The year is 1347, and William Paynel has lived at a poor abbey since his parents died, working odd jobs in return for scant room and board. What he doesn't know is that the abbey is keeping secrets—at least, not until Will ends up with a secret of his own. Will comes across a creature caught in a trap in the forest and frees it, then brings it to Brother Snail to heal. Only this isn't a fox or a squirrel; it's a hob, a creature of the fay. The hob, whom Brother Snail and Will call Brother Walter with gentle humor (since the fay cannot give their names), begins to trust his two rescuers and adapt to life at the abbey. Fortunately, none of the abbey's other inhabitants know he's there.
Walsh peoples her book with colorful and eerie characters, including an angry ex-soldier named Brother Martin who runs the kitchen and a canny woman from the village, Dame Alys, who goes about with a white crow on her shoulder. There is also a forbidding, haunted spot in the forest, Whistling Hollow.
As it turns out, the hob is only the first strange visitor to come to the abbey. Soon after his arrival, Master Bone and his odd servant arrive, paying handsomely for the privilege of rooms at the abbey. It seems there is something unusual buried nearby, and the two have come looking for it.
The mystery deepens, with Will learning more than he ever thought he would about beings of darkness and light, about music and harm and healing of many kinds. In time, he discovers that his future is linked to the fay and their ways, whether he likes it or not.
In broad strokes, this plot may sound more like typical fantasy than it is. Once you read The Crowfield Curse, you find that Walsh has a way of building a mystery with a near-gothic feeling of suspense, never forgetting the power of her setting and the ways of medieval England. Her fay are more real and more grim than those you may have encountered in half a dozen YA paranormals recently, and her young hero and the other monks are gritty with the poverty and superstitions of their time. Here's an excerpt, in which William comes across simple Peter digging a grave:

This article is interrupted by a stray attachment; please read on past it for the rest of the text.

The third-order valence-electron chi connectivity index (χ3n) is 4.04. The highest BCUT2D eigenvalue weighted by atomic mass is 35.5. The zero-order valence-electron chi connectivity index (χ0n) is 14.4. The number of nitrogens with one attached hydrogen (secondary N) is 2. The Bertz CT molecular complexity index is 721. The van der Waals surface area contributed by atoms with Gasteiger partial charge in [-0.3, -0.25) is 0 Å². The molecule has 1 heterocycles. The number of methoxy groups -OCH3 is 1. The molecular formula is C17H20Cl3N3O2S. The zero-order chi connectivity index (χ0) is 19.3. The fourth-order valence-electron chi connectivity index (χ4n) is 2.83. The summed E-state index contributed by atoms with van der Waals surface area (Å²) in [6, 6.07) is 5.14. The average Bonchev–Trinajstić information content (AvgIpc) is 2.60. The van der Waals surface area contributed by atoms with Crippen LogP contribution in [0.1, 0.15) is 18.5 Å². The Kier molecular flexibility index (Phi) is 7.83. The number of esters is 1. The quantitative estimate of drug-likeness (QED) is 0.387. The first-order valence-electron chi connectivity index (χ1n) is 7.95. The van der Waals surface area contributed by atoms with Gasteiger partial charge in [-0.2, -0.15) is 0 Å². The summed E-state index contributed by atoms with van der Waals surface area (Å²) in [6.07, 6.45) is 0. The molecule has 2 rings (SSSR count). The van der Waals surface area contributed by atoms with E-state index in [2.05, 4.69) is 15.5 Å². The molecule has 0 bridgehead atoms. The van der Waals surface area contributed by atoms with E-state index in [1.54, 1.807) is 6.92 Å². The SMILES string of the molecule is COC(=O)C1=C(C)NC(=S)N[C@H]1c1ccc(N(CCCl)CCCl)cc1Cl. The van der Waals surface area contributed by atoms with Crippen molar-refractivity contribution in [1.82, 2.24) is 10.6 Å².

William looked down into the dark scrape at his feet. "Whose grave is this?" he asked.
"It's for Abbot Simon."
William stared at him in shock. Abbot Simon was dead? Shouldn't the passing bell be ringing? "When did he die?"
Peter shook his head. "He's still alive. Prior Ardo thought it would be wise to dig the grave before the ground freezes again, just to be ready."
"Why isn't he being buried in the chapter house?" William asked, puzzled. It was where all of Crowfield's abbots were buried. William had glimpsed the stones marking the graves through the doorway, carved with crosses and letters and set amongst the red and white floor tiles.
Peter shook his head again. "Abbot Simon wanted to be out here, in the sunlight and air, not laid beneath cold stone in the darkness."
William opened his mouth to say that the abbot would hardly be in the light wherever he ended up, and that it surely wouldn't matter much one way or the other, but thought better of it.
And then we get something more magical, like this:
The fox walked forward. It hesitated by the water's edge for a moment, then crossed the stream, stepping quickly and seeming to barely touch the water. It walked up the slope toward the hut. William's first instinct was to go back inside and bar the door, but the hob stood his ground, so William did not move.
The fox stopped a few paces away. Close enough that William could see its eyes were not the usual golden brown of a fox's eyes, but a pale winter blue. In that moment he knew who the animal really was.
The air around the fox shimmered like a heat haze rising from warm stone. Afterward William could not remember if he had seen the animal's body actually change shape and grow, but one moment he was staring at a fox, and the next he was looking into the strange, cold eyes of the fay Shadlok.
As the book comes to a close, the buried secret takes on an entirely new meaning, as does the presence of Master Bone and his servant at the abbey. We also learn that Will's story is just beginning.
In fact, I felt just a little distracted by allusions to the next book in the last few chapters, but only because they interrupted the magic of Walsh's storytelling. The Crowfield Curse was such a well-made book that I expected it to round off more completely and smoothly, like a polished stone. But this is scarcely a complaint in another regard, which is that I'm pleased to look forward to reading a second book about William Paynel and his dealings with the fay.
Although I have to add, the snowy setting was so powerful that if the next book takes place in high summer, it will be a shock to the system!
Note for Worried Parents: There's talk about the grim realities of the Middle Ages here, along with some scary fay creatures. But The Crowfield Curse is appropriate for most readers in the 9-to-12 crowd.
Also: Another beautiful cover!